Confederate General Benjamin F. Cheatham was born on a plantation near Nashville on October 20, 1820. His maternal ancestors included James Robertson, the founder of Nashville. Cheatham served in the Mexican War as a captain in the First Tennessee Regiment and later as colonel of the Third Tennessee. He participated in the California gold rush, returning home in 1853. Before the Civil War he farmed, served in the Tennessee militia, and was active in Democratic politics.
When Tennessee seceded, Cheatham won an appointment in the Provisional Army of Tennessee, then was commissioned a brigadier general in July 1861. His actions at Belmont in November 1861 won him a promotion to major general in March 1862. For most of the war Cheatham led a division composed largely of Tennessee regiments. Buoyed by devotion to their commander and united by state pride, Cheatham's men acquired an enviable combat reputation in virtually every campaign.
Controversy also dogged Cheatham's Confederate career. He clashed repeatedly with General Braxton Bragg, commander of the Army of Tennessee (June 1862-December 1863). Bragg regarded Cheatham as an incompetent political appointee, resented his close ties to Leonidas Polk, and sought unsuccessfully to have Cheatham removed from command. The relationship degenerated after Bragg accused Cheatham of drunkenness at Murfreesboro. After Chickamauga Bragg stripped most of Cheatham's Tennessee regiments from his command and dispersed them, consigning Cheatham to a much smaller division. Richmond authorities denied Cheatham's request to be relieved from duty, and he returned as a prominent member of the anti-Bragg faction.
One of Joseph E. Johnston's first acts upon replacing Bragg as army commander was the restoration of Cheatham's Tennessee division. The reconstituted command distinguished itself during the Atlanta campaign, particularly at Kennesaw Mountain in June 1864, where they repelled a determined Union assault. After John Bell Hood replaced Johnston, Cheatham led Hood's old corps at Peachtree Creek and the battle of Atlanta. Following William J. Hardee's departure in September 1864, Cheatham assumed command of Hardee's corps and guided it throughout Hood's invasion of Tennessee.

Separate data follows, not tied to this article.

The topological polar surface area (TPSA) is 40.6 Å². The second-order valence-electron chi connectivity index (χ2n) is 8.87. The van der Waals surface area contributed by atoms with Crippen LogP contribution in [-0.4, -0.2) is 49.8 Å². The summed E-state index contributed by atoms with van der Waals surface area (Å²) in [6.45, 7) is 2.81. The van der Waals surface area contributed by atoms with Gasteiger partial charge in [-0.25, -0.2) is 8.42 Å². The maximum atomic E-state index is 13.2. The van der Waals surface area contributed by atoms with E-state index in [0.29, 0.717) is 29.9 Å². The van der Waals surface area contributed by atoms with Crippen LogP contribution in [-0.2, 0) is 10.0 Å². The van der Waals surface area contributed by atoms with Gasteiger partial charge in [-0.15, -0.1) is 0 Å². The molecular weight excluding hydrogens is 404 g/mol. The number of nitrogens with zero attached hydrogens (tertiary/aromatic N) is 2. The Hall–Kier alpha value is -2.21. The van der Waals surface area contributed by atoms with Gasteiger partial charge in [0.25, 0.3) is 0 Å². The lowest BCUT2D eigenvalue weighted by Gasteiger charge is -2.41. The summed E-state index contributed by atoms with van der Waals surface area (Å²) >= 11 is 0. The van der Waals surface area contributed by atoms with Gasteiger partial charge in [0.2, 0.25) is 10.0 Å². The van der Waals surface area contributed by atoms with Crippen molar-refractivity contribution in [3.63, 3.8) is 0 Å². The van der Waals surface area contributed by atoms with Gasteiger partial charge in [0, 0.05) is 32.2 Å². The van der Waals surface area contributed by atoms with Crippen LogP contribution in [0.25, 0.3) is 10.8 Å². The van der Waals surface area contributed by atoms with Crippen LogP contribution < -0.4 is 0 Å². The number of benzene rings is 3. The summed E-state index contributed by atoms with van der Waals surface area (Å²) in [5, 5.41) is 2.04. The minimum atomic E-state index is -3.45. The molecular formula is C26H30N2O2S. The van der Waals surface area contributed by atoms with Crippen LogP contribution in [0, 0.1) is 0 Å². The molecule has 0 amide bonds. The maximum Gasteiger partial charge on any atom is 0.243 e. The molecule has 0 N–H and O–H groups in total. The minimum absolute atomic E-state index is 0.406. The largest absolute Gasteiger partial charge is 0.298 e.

Debate still swirls about Cheatham's actions near Spring Hill on November 29, 1864. His corps was in the advance that day, but he failed to attack the Federals at Spring Hill or block the turnpike between Columbia and Franklin. As a result, after nightfall much of the Union army marched unimpeded northward along the pike while Confederate units encamped nearby. The Union escape enraged Hood, who began a rancorous debate with Cheatham the next morning that extended into the postwar era. At Franklin the next day Cheatham's corps bore the brunt of the fighting and suffered appalling casualties. Cheatham fought at Nashville two weeks later and retreated with the remnants of the army afterwards; he surrendered with Johnston in North Carolina.
After the war Cheatham farmed in Coffee County, lost an 1872 congressional race, and served as superintendent of the state prison system. He was postmaster of Nashville at the time of his death on September 4, 1886.
Christopher Losson, Tennessees Forgotten Warriors: Frank Cheatham and his Confederate Division (1990)